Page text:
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Immigrant and native responses to welfare reform


We investigate the effect of welfare reform in the US on the employment and hours of work of low-educated foreign-born and native-born women. For foreign-born women, we investigate whether the effect of welfare reform differed by year of immigration. We also examine whether the immigrant provisions of welfare reform had a “chilling” effect on those who remained eligible for benefits. Results suggest that welfare reform induced low-educated women to increase their labor market attachment; reform had larger effects on the least educated native-born women and among foreign-born, larger effects on more recent arrivals. The “chilling” hypothesis is not supported.

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Correspondence to Robert Kaestner.

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All correspondence to Robert Kaestner. The authors thank Lynn Karoly, Christoph Schmidt, seminar participants at the University of Illinois and New School University, and several anonymous referees for comments on a previous draft of this paper. Robert Kaestner is grateful to the Luce Foundation for partial support for this research. Responsible editor: Christoph M. Schmidt.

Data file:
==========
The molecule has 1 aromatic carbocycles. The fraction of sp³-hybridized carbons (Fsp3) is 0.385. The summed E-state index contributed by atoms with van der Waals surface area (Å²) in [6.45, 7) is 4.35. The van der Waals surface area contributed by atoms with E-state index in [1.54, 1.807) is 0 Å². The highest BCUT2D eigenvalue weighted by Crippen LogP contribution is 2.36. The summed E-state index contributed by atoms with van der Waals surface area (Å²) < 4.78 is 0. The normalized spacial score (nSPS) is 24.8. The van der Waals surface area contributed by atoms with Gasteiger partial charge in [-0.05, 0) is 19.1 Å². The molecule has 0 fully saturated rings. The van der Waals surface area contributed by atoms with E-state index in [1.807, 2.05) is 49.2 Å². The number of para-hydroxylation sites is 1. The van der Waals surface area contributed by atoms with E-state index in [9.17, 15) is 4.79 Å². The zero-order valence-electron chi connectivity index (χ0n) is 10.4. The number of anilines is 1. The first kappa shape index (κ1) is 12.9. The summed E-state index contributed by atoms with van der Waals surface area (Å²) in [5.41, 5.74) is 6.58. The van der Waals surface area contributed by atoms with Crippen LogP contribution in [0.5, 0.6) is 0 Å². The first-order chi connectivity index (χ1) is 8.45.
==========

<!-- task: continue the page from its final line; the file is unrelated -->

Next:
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Kaestner, R., Kaushal, N. Immigrant and native responses to welfare reform. J Popul Econ 18, 69–92 (2005).

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JEL classification:

  • J21
  • I38


  • Employment
  • hours of work
  • social policy